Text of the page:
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Saudi Arabia: Atheists Are The Same As Terrorists

Saudi Arabia’s new terrorism laws officially say that atheists and others who commit thought crimes are the same as terrorists.

“The interior ministry regulations [introduced over the last three months] include … sweeping provisions that authorities can use to criminalize virtually any expression or association critical of the government and its understanding of Islam,” according to Human Rights Watch.

Included under the terrorism provisions is the ban on “calling for atheist thought in any form, or calling into question the fundamentals of the Islamic religion on which this country is based.”

In Saudi Arabia, even if you’re not an atheist or a dissident, severe punishment can still be inflicted on you just for saying what’s on your mind. Even giving support to freethinkers is considered a crime in the kingdom.

Article 4 of the kingdom’s Basic Law states: “Anyone who aids [‘terrorist’] organizations, groups, currents [of thought], associations, or parties, or demonstrates affiliation with them, or sympathy with them, or promotes them, or holds meetings under their umbrella, either inside or outside the kingdom; this includes participation in audio, written, or visual media; social media in its audio, written, or visual forms; internet websites; or circulating their contents in any form, or using slogans of these groups and currents [of thought], or any symbols which point to support or sympathy with them.”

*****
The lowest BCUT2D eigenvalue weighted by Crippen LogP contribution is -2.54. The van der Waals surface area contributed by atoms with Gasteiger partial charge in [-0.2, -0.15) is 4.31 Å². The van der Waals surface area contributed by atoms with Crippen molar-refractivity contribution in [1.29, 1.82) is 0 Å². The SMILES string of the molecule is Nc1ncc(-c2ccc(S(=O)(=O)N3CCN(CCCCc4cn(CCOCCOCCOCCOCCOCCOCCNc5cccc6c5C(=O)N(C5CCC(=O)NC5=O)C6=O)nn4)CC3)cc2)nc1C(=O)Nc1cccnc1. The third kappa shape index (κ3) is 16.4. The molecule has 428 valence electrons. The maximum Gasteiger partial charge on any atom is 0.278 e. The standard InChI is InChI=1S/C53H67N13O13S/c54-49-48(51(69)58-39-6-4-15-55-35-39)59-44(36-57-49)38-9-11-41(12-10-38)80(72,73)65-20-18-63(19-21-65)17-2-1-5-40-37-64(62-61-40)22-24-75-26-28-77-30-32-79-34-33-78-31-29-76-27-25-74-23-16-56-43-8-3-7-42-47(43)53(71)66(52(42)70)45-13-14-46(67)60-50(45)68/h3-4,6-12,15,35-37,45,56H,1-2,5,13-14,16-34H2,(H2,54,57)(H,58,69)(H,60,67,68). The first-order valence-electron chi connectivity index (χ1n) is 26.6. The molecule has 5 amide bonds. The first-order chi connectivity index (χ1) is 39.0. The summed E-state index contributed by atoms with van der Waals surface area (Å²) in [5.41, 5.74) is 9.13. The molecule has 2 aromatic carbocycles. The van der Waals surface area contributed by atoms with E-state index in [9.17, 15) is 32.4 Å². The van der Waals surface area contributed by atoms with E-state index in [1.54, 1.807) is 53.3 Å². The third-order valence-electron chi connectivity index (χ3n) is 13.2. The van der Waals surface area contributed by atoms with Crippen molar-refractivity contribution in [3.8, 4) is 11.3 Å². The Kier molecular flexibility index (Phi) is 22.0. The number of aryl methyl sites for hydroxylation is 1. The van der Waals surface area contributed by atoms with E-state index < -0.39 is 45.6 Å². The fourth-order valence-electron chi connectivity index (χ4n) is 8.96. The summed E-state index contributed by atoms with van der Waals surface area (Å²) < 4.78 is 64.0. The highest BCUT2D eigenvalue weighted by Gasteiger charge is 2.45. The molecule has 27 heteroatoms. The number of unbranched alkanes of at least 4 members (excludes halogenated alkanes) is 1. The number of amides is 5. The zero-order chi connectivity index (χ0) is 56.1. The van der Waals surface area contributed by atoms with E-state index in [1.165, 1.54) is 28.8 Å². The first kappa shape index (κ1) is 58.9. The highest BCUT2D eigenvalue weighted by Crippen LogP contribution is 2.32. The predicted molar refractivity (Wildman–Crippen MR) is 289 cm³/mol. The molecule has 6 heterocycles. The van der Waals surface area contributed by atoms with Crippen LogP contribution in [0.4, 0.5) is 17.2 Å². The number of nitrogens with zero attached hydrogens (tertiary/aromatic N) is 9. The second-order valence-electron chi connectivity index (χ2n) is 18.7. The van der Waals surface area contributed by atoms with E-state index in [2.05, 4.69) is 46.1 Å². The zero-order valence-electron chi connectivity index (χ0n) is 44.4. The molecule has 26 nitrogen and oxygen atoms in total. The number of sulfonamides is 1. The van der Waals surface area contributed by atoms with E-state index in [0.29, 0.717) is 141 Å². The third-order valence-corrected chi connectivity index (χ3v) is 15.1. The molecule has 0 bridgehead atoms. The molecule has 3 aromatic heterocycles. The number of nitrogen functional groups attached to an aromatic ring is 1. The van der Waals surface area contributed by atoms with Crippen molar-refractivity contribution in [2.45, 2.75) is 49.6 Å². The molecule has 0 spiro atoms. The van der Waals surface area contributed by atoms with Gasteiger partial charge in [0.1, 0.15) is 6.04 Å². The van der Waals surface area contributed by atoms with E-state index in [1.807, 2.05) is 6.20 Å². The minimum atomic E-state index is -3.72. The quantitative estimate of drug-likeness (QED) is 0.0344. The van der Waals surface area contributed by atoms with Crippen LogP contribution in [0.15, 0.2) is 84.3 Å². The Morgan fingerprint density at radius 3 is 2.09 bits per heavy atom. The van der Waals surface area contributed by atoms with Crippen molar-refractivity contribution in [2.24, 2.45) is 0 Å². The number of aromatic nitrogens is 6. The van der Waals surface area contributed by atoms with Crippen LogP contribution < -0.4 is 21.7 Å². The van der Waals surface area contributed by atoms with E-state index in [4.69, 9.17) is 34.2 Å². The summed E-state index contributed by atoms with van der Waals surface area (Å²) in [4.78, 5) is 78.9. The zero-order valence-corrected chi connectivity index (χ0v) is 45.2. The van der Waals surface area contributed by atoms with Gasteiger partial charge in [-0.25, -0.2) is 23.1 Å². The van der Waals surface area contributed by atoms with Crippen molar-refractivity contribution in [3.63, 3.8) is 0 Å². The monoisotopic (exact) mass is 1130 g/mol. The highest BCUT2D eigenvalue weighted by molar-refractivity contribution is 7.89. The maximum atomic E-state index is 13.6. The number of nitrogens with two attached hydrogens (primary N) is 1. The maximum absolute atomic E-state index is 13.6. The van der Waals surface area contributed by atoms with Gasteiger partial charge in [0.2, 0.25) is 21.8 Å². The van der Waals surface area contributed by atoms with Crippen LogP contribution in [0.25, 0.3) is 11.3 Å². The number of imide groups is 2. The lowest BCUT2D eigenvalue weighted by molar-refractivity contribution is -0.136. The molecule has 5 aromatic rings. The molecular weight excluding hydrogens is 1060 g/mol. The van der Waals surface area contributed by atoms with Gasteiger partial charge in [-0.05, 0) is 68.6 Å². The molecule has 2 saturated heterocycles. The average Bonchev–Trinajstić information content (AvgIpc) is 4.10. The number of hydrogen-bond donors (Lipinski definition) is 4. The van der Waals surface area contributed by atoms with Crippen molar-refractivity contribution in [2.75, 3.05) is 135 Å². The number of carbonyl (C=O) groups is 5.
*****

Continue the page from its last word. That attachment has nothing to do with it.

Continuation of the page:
In a blog post, Brian Whitaker at writes: “Since the entire system of government is based on Wahhabi interpretations of Islam, non-believers are assumed to be enemies of the Saudi state.”

Under the new decree by King Abdullah, anyone who participates in conflicts outside Saudi Arabia will spend up to 20 years in prison.

“Saudi authorities have never tolerated criticism of their policies, but these recent laws and regulations turn almost any critical expression or independent association into crimes of terrorism,” said Joe Stork, deputy Middle East and North Africa director at HRW. “These regulations dash any hope that King Abdullah intends to open a space for peaceful dissent or independent groups.”

Dissent continues to be a big concern in the kingdom because, as The Independent notes: “The new laws have largely been brought in to combat the growing number of Saudis travelling to take part in the civil war in Syria, who have previously returned with newfound training and ideas about overthrowing the monarchy.”


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